‘Helicopter parents’ unable to let go

Rested, refreshed and ready to embark on a new realm of independence, Temple’s new class of undergraduates piled onto campus last week. Trailing behind these freshmen at many colleges and universities across the nation are

Rested, refreshed and ready to embark on a new realm of independence, Temple’s new class of undergraduates piled onto campus last week. Trailing behind these freshmen at many colleges and universities across the nation are their parents.

And some parents are trailing a little too close for comfort.

While it is almost always expected for parents to aid their young college students with sometimes daunting tasks like registering for classes or deciding on a field of study, some institutions of higher learning are experiencing the increase of a new breed of parent, the “helicopter parent.”

These parents, described as “hovering” over their student’s academic careers, remain in constant contact with their children and the administration, make academic decisions for their kids and often feel responsible for their offspring’s failure, according to an article from CollegeBoard.com.

Some colleges and universities create additional orientation programs for parents, hire specially trained staff and even create new departments to handle parents. Temple is one of them.
Assistant Director of Orientation and New Student Programs Moira Ryder has worked at parent orientations and said she has had mostly positive experiences with increasingly involved parents.

“Temple is able to establish a really good relationship with these parents because there is an eagerness that’s incredibly positive,” Ryder said.

Since students seem to be welcoming this new parental attention, Ryder said, schools must adapt to the evolution of the parent-institution relationship.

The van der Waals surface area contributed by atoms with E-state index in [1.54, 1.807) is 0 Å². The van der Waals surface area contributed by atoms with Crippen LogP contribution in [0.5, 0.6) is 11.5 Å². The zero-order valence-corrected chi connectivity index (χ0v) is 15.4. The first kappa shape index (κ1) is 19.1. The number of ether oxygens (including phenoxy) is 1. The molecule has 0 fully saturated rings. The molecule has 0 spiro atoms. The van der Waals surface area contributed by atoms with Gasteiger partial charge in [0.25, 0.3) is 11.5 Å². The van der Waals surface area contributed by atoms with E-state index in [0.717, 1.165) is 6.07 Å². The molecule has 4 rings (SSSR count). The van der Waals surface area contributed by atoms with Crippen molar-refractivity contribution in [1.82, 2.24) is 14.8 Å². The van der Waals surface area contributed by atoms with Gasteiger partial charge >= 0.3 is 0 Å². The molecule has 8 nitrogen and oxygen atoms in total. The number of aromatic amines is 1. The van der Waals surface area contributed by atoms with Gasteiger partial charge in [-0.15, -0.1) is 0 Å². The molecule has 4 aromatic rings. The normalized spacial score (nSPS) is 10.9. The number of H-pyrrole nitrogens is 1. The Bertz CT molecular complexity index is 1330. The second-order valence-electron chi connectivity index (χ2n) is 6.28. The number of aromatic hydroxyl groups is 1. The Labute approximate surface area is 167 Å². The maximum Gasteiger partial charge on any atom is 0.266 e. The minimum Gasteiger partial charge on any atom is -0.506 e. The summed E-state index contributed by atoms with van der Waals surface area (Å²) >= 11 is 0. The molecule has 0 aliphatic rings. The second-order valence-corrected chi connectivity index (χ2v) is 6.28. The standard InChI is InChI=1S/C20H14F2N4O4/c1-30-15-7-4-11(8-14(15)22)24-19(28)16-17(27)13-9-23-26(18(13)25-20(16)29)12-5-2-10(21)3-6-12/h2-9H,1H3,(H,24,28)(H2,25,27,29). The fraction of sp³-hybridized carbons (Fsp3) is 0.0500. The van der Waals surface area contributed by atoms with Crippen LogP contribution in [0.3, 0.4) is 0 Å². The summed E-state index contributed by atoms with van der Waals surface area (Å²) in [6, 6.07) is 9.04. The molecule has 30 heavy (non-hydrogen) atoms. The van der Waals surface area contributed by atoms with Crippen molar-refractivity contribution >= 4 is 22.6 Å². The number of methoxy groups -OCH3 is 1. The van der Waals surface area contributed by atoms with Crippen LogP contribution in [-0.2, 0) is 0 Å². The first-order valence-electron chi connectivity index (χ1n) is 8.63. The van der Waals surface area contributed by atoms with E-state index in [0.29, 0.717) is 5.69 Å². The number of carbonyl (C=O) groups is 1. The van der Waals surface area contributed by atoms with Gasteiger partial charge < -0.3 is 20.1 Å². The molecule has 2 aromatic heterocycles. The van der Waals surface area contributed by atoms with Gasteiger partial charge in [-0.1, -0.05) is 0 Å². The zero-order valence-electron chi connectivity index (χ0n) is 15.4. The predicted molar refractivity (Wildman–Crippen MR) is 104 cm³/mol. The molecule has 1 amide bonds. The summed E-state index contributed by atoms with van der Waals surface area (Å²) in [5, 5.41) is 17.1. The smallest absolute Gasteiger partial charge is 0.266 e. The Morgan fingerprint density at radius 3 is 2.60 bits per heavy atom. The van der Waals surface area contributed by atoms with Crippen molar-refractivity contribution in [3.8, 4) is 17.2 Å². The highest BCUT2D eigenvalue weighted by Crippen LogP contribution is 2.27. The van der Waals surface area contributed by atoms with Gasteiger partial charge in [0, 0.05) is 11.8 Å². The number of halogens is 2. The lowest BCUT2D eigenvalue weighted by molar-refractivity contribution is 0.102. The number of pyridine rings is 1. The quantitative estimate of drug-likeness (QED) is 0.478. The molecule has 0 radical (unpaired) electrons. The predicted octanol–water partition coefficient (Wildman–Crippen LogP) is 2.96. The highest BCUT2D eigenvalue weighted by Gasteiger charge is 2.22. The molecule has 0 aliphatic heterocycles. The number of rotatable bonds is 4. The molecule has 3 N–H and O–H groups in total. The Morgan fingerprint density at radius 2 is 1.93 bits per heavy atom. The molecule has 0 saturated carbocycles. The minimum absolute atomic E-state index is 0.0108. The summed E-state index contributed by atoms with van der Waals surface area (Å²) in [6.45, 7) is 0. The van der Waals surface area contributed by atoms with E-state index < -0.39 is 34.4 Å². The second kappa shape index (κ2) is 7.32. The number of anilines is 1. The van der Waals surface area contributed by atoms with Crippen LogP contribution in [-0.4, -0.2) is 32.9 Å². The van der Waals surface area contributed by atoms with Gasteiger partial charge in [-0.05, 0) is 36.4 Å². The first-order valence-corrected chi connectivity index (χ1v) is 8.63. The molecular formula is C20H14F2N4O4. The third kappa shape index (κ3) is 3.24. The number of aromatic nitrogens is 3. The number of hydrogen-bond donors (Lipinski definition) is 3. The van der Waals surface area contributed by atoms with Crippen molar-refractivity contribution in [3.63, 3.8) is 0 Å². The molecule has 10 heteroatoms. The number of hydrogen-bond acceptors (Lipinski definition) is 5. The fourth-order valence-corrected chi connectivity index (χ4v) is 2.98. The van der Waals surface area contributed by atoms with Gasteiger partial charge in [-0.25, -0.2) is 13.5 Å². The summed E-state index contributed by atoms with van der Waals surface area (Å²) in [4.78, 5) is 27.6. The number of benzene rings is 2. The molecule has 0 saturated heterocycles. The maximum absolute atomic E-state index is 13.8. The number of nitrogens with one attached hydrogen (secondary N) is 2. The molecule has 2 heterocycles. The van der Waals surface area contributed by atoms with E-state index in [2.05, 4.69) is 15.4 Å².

“That’s making institutions change their philosophies toward parents and [the] status quo, and any organization is difficult to change,” she said.

Dr. John DiMino, director of Tuttleman Counseling Services, led “Letting Go: Separation and the Empty Nest,” a parental orientation class held last Thursday and Friday during Welcome Week. The program looked at separation and developmental issues for incoming students and their parents.

DiMino said parents should know that many of the struggles college students go through are normal and a part of the process of becoming an adult. Good communication between parent and child can aid in the separation process, he said.

Though DiMino acknowledges helicopter parents as a well-reported trend, he said he has not noticed it much at Temple.
“Temple has more the reputation of being the working man’s school,” DiMino said.

One reason why helicopter parents are becoming more prevalent is that many students today are the first ones in their family to go to college, DiMino said.

Dr. Frank Farley, a psychologist in the College of Education, said universities are where young adults become independent, rational and self-reliant, and an overinvolved parent can stifle this important maturation process.

“A time has to come when children have to make decisions in their own life,” said Farley, former president of the American Psychological Association. “I think it is an important strength for young people to show independence and judgment.”

The overwhelming factor causing these “enmeshed” parents is technology, Farley said. Cell phones, text messaging, e-mail and the array of community sites on the Internet have created a societal backdrop for communication or a “global village” that we may not have fully adapted to yet, he said.

Parents, many of whom grew up without so many ways of communicating, may look to these technologies as a great way to stay connected with their child, Farley said. Ultimately, he added, technology is giving moms and dads a tool to be overinvolved.

However, Farley said he is optimistic and “hope[s] parents can strike the right balance with these technologies.”

DiMino said he also thinks technology may “offer a lot of opportunity for keeping tabs.” On the other hand, technology can offer a method of communication that is easier for both parent and child, he added.

Farley, Dimino and Ryder agreed that taking a coaching role is the best way to support a student’s development. That is the role Stephanie and Eric Haley plan to take with their daughter Tiffany, a freshman majoring in finance.

“We’ll be involved enough to the point where we’re not going to hinder her from making her own decisions,” Eric Haley said. “When we see that she’s maybe faltering and not doing what she’s supposed to do, then we’ll step in.”

Chesney Davis can be reached at chesney.davis@temple.edu.

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